As energy prices continue to rise and concerns about “global warming” and “carbon footprints” become more widespread, the building industry is beginning to change to address these new concerns. We are currently at the leading edge of the “green building” phenomenon — buildings designed to minimize energy and material waste, maximize recyclability and efficiency, and create healthy, sustainable environments. Beginning with schools and government buildings, this trend is now radiating out through commercial and even residential structures. The process is being led by a non-profit group, the United States Green Building Council (USGBC) which has established its Leadership in Energy and Environmental Design (LEED) standards to evaluate how well the design of a new building or renovation of an existing building has been tailored to address environmental and energy efficiency concerns. The USGS acts as an independent evaluator giving certification (as a Bronze, Silver, Gold, or Platinum Plaque) to buildings based on this set of guidelines and certifies individuals (Accredited Professionals or AP’s) based on a computerized exam about the LEED standards.
Studies have shown that more than 80% of a building’s life cycle costs are associated with the operation and repair of a building over time, 19% is associated with the initial construction and less than 1% is attributable to design and engineering costs. The design and installation of better-insulated buildings or more efficient HVAC systems have the opportunity to repair initial design and construction costs ten-fold over a building’s lifetime. Taking short cuts in the design of the building not only means a heavier cost burden for the future owners of the building but also for the environment as a whole because of the extra coal and other fossil fuels that will be needed to heat and cool the structure over the many decades that it will exist.
Here in Newport, the first LEED certified residence is being completed. There is often a misconception that to build such a structure would mean putting solar panels on the roof or creating a structure that looks futuristic and which is expensive to build. This structure, located at 485 Spring Street, disproves these ideas of what a sustainably designed and built structure would look like. The renovated house looks like a Victorian-era cottage, but inside insulated concrete foundations, utilization of recycled material for construction, and durable siding will give the building longevity and energy efficiency. My firm, A4 Architecture, was privileged to be the designer of the project and Atlantic Building and Renovation was the builder.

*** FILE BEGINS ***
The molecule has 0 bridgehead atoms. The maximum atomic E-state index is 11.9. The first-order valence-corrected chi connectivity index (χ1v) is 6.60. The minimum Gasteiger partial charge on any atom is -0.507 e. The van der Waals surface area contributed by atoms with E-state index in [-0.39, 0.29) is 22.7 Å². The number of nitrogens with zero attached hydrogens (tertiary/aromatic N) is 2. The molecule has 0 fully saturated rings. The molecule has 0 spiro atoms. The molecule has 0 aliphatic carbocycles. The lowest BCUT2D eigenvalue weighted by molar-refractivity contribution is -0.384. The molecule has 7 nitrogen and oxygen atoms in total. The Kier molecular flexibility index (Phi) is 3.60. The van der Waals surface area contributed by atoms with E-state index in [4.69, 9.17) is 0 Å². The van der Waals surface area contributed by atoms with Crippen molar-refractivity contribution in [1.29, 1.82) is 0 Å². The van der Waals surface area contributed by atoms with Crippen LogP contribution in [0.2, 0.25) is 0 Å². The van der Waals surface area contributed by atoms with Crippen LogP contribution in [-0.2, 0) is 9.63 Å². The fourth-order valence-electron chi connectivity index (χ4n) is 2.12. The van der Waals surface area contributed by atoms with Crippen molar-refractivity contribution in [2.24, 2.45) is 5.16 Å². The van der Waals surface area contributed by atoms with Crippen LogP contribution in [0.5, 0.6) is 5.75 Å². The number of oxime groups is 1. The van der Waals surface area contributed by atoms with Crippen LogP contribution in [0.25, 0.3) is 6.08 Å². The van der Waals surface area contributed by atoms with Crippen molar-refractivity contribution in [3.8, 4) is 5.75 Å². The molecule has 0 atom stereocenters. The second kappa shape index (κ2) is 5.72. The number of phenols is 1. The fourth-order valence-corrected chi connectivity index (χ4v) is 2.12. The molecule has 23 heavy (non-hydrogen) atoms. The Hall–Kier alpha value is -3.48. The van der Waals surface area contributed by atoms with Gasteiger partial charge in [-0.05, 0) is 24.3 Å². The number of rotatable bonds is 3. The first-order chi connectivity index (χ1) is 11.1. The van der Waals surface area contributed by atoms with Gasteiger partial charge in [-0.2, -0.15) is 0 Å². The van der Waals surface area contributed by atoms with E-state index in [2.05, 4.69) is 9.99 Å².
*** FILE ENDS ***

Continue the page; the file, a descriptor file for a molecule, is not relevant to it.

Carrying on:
The project would not have been possible without the cooperation and involvement of the building owner, Derek Boudreau. Boudreau states, “As you undertake projects either on your own or as part of an institution where you are a stakeholder, ask what provisions are being made to utilize the most efficient and environmentally products that can be accommodated by the budget.” Enquire if LEED certification is being considered and learn whether the design staff has any LEED accredited professionals on the team. These questions will at least ensure that opportunities to improve the function of the building while lowering the long-term cost to operate the structure will not be missed. To twist the old adage about construction, it is better to “plan twice, but build once.” Planning has always had to address aesthetics, function, and budget, but more and more, the issues of environmental impact and energy efficiency are becoming important considerations. People who care about design and historic preservation are dedicated to leaving beautiful and well-built structures behind but should be equally anxious to preserve an environmental condition that will allow future generations to properly enjoy those riches.
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Ross Sinclair Cann, AIA, LEED AP, is an historian, educator and living and working in Newport and is Managing Director of A4 Architecture. This article was initially published in ARCHI-TEXT, in Newport This Week, August 4, 2011.